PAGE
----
The Czech Republic’s Tomáš Berdych has reached the second round at the French Open in Paris. The seventh seed advanced after beating Canada’s Vasek Pospisil 6-3 6-2 6-1 on Tuesday. His compatriot Radek Štěpánek, who was a qualifier at Roland Garros, led Andy Murray 2:0 on sets but – despite at one stage finding himself two points from victory – was eventually defeated in five.
The Ministry of Labour and Social Affairs is to send a proposal to the government to increase the minimum wage in the Czech Republic from next year, Prime Minister Bohuslav Sobotka told a gathering of trade union leaders on Tuesday. The plan envisages a rise from the current figure of CZK 9,900 a month to CZK 11,000 at the start of January. While the unions would like an increase of CZK 1,500 from the present level, employers say they regard a rise of CZK 600 or CZK 700 as realistic.
A Czech truck driver has been arrested in the UK after 28 illegal immigrants from Africa were found in a hidden compartment in the trailer of his vehicle. The driver, who is 61, was detained by police in Portsmouth before being released on bail, The Daily Telegraph reported. The arrest took place in an industrial zone around eight kilometres from the port in the city on England’s south coast. One of the migrants had to be taken to hospital with acute health problems. The driver could face a fine or jail term.
The Czech president, Miloš Zeman, has appeared as a witness in a Prague court over a dispute involving the headquarters of the Social Democrats. Former notary Václav Halbich is demanding CZK 17 million from the president’s former party for legal services in their successful bid to get their HQ back in the 1990s. However, Mr. Zeman testified on Tuesday that the Social Democrats’ only partner in the matter was lawyer Zdeněk Altner. The president, who is known for his witticisms, said he had been familiar with their contract with Mr. Altner as he was not yet “suffering from dementia” at that time.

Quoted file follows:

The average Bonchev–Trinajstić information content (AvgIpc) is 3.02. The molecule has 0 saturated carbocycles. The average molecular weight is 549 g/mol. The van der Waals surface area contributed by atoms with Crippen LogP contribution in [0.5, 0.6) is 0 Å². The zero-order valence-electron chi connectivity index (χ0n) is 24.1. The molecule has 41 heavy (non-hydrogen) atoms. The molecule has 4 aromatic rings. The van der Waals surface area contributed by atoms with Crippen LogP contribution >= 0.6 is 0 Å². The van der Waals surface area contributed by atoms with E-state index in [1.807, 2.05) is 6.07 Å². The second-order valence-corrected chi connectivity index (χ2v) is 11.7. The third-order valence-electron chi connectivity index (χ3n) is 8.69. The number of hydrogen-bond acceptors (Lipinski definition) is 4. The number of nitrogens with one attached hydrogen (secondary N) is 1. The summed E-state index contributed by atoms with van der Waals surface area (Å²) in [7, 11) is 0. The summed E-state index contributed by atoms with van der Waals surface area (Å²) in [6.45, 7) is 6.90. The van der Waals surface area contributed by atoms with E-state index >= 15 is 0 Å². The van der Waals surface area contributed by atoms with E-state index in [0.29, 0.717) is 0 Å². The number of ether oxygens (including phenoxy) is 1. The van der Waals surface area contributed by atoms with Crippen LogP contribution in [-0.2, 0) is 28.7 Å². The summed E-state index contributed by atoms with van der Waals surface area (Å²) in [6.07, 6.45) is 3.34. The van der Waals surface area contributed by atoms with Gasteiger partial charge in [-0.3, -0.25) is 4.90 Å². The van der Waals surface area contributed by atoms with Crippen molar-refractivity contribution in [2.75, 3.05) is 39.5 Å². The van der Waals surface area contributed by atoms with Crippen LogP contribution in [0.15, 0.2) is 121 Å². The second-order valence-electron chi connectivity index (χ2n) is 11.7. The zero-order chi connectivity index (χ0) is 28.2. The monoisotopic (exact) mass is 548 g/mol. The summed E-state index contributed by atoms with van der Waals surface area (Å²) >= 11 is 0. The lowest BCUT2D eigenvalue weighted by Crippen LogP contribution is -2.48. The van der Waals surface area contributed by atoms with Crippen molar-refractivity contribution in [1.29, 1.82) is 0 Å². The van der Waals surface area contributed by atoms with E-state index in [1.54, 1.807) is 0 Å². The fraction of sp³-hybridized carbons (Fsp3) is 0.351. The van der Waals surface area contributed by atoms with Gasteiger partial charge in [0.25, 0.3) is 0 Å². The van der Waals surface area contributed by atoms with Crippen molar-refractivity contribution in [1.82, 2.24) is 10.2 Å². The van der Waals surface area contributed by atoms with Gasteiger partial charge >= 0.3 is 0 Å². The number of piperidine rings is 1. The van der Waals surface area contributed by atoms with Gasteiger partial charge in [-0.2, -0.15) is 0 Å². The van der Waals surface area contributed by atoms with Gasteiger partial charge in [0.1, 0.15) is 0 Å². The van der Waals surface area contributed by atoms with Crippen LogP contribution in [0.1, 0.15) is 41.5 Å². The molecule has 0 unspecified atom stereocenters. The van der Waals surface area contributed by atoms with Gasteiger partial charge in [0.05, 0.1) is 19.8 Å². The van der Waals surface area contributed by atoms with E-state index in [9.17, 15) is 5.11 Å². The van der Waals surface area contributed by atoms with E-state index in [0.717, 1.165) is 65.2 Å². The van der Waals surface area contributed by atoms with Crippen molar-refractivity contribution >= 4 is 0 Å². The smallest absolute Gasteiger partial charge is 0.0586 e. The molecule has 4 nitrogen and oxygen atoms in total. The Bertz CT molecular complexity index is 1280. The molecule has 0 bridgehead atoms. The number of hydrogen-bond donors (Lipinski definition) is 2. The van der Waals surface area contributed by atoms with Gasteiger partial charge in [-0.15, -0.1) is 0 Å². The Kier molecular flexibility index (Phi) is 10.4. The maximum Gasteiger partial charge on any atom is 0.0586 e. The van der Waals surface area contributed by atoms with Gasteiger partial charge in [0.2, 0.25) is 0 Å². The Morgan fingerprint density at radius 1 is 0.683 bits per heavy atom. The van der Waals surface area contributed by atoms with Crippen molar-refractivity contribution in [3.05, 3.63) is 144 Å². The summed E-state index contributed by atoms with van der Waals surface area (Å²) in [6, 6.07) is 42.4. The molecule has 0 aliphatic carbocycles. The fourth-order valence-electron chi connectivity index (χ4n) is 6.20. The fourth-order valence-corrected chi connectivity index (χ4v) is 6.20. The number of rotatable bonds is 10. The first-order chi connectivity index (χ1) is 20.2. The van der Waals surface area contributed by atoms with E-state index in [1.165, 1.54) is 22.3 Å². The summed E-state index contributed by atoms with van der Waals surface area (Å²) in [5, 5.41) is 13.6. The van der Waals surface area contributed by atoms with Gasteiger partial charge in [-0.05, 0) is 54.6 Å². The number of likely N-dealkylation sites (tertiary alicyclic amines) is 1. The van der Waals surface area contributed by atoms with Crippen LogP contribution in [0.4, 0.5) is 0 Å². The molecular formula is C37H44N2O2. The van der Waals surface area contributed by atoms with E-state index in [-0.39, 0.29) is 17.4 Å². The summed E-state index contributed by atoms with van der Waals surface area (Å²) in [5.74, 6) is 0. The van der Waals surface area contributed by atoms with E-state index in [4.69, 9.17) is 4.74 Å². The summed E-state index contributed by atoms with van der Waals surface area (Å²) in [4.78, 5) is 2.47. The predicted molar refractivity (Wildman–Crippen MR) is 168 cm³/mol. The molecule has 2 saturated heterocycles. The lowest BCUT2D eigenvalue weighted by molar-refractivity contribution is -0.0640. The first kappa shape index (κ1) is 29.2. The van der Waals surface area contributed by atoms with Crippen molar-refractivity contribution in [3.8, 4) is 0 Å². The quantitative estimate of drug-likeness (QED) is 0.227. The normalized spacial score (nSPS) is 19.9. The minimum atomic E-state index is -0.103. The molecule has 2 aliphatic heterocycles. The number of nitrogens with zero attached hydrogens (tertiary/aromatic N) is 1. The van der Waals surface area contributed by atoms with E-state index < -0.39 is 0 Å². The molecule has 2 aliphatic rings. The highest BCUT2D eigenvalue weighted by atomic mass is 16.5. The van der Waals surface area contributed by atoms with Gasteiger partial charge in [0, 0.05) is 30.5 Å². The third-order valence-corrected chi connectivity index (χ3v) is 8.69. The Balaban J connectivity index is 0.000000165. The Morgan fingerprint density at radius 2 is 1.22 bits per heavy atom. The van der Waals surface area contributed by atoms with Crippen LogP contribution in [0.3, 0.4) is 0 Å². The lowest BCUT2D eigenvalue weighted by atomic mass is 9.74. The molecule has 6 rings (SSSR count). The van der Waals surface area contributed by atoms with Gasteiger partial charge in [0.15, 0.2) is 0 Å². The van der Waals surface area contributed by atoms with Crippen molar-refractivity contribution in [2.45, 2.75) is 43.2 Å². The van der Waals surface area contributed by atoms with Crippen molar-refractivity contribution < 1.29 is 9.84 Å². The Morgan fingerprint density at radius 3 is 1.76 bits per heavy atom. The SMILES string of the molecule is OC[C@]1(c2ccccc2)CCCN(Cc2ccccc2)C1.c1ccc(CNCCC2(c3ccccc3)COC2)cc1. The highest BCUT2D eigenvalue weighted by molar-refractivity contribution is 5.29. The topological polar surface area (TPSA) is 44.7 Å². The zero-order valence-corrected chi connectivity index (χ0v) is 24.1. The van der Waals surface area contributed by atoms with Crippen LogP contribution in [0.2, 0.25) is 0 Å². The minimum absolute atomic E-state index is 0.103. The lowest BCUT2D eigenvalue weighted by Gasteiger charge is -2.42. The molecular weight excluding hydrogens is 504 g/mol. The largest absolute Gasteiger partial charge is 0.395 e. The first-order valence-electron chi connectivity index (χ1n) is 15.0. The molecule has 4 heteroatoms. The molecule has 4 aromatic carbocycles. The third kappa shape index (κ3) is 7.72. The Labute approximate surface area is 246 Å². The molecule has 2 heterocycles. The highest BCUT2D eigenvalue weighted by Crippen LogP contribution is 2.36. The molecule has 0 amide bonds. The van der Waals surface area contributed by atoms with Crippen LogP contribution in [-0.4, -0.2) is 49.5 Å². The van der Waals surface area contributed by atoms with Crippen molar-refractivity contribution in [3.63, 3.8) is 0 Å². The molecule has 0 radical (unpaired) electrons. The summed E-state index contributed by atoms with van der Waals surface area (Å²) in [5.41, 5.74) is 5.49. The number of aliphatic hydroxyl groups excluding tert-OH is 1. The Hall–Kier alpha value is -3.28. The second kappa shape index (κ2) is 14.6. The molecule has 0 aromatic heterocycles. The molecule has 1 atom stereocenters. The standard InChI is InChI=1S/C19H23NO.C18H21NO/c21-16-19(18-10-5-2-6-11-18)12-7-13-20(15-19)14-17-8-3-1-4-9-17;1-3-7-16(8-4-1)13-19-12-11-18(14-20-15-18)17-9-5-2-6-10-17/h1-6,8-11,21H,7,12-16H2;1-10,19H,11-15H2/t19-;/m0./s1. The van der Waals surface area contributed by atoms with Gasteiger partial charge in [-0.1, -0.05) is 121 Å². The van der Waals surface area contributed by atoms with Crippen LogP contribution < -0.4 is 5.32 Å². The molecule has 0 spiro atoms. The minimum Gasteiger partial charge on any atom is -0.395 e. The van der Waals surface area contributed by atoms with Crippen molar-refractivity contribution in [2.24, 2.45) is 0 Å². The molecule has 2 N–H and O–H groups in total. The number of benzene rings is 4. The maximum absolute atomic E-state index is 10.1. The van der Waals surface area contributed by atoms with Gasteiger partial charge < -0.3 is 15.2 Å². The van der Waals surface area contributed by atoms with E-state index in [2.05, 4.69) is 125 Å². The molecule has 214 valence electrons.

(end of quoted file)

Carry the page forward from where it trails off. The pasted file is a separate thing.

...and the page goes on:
The 26th Prague Writers’ Festival will welcome the South African writer J.M. Coetzee and US novelist Chuck Palahniuk, organisers announced on Tuesday. The theme of this year’s festival, which takes place in October, is crime and punishment. Other scheduled guests include Egyptian poet Mohamed El-Baaly and Yan Lianke, a Chinese writer and recipient of the 2014 Franz Kafka Prize.
The Czech Republic will continue to play an active role in the defence of the airspace of the Baltic states, Prime Minister Bohuslav Sobotka said on Tuesday after a meeting in Prague with his Lithuanian counterpart, Algirdas Butkevicius. The two leaders discussed security in the Baltics in connection with a forthcoming NATO summit in Warsaw. They told reporters that the alliance should show unity and solidarity and beef up its presence in Eastern Europe. The defence ministers of the Visegrad Four are also due to discuss security in the Baltic states on Tuesday and Wednesday.
Ice hockey star Jaromír Jágr will not join the Czech squad for the sport’s World Cup in September. The Florida forward, who is 44, informed the Czech Republic’s general manager Martin Ručinský of his decision at the weekend, the newspaper Sport reported on Tuesday. Though Jágr officially retired from international hockey last year Ručinský and new trainer Josef Jandač hoped to persuade him to take part in the tournament in Toronto.
Nymburk have won their 13th Czech basketball league title in a row. The Central Bohemian club beat Děčín 102:53 in Monday evening’s third final to make it 3:0 on games, repeating the result from last year. Nymburk again dominated the NBL this season, losing only one match. The club’s Vojtěch Hruban was named most valuable player in the final.
Trains between Prague and Dresden, Germany, have been disrupted by a landslide just across the joint border in Germany. A goods which collided with the debris was partially derailed on Monday night. Nobody was injured. The landslide is believed to have been caused by heavy rain. Train services could be resumed on Tuesday. In the meantime, an emergency bus service will be in place.
Joint patrols of soldiers and police will end, the government decided on Monday. The joint patrols were introduced in the immediate aftermath of the Brussels terrorist attacks on March 22. Stepped up police surveillance will continue with the security alert remaining at the post-Brussels level of one, defense minister Martin Stropnický said. The joint patrols have come under fire from the centre-right opposition party, the Civic Democrats, as excessive. A video of how police and soldiers used excessive force on a Prague citizen who refused to hand over identity documents also stirred criticism of the patrols.
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